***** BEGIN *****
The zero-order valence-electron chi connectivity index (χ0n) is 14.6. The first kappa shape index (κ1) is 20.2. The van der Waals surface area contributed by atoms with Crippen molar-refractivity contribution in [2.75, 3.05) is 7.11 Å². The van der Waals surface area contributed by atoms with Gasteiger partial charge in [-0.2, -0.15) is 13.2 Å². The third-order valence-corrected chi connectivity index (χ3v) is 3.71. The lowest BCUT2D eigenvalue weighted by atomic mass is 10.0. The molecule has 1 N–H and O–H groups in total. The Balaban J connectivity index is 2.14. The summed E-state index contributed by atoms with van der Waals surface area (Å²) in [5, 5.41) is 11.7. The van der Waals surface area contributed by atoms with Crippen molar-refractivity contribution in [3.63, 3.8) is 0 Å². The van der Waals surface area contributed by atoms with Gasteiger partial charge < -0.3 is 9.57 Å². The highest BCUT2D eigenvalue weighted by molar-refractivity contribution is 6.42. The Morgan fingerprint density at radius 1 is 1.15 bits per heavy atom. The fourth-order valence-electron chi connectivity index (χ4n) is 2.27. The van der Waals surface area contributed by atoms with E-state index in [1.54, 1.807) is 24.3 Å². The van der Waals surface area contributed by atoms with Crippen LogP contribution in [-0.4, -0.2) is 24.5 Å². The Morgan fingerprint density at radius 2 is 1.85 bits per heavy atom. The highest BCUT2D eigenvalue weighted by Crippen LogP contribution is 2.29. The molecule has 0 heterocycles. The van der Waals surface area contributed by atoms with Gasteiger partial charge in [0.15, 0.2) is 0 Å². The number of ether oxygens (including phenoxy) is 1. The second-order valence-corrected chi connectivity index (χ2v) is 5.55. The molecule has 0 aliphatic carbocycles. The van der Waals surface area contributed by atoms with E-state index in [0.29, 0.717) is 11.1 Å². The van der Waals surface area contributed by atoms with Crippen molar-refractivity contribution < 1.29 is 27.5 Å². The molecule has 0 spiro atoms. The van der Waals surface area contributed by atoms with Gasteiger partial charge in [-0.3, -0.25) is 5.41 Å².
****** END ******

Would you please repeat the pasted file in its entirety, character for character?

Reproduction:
The zero-order valence-electron chi connectivity index (χ0n) is 14.6. The first kappa shape index (κ1) is 20.2. The van der Waals surface area contributed by atoms with Crippen molar-refractivity contribution in [2.75, 3.05) is 7.11 Å². The van der Waals surface area contributed by atoms with Gasteiger partial charge in [-0.2, -0.15) is 13.2 Å². The third-order valence-corrected chi connectivity index (χ3v) is 3.71. The lowest BCUT2D eigenvalue weighted by atomic mass is 10.0. The molecule has 1 N–H and O–H groups in total. The Balaban J connectivity index is 2.14. The summed E-state index contributed by atoms with van der Waals surface area (Å²) in [5, 5.41) is 11.7. The van der Waals surface area contributed by atoms with Crippen molar-refractivity contribution in [3.63, 3.8) is 0 Å². The van der Waals surface area contributed by atoms with Gasteiger partial charge < -0.3 is 9.57 Å². The highest BCUT2D eigenvalue weighted by molar-refractivity contribution is 6.42. The Morgan fingerprint density at radius 1 is 1.15 bits per heavy atom. The fourth-order valence-electron chi connectivity index (χ4n) is 2.27. The van der Waals surface area contributed by atoms with E-state index in [1.54, 1.807) is 24.3 Å². The van der Waals surface area contributed by atoms with Crippen LogP contribution in [-0.4, -0.2) is 24.5 Å². The Morgan fingerprint density at radius 2 is 1.85 bits per heavy atom. The highest BCUT2D eigenvalue weighted by Crippen LogP contribution is 2.29. The molecule has 0 heterocycles. The van der Waals surface area contributed by atoms with Gasteiger partial charge in [0.15, 0.2) is 0 Å². The number of ether oxygens (including phenoxy) is 1. The second-order valence-corrected chi connectivity index (χ2v) is 5.55. The molecule has 0 aliphatic carbocycles. The van der Waals surface area contributed by atoms with E-state index in [0.29, 0.717) is 11.1 Å². The van der Waals surface area contributed by atoms with Crippen molar-refractivity contribution < 1.29 is 27.5 Å². The molecule has 0 spiro atoms. The van der Waals surface area contributed by atoms with Gasteiger partial charge in [-0.3, -0.25) is 5.41 Å².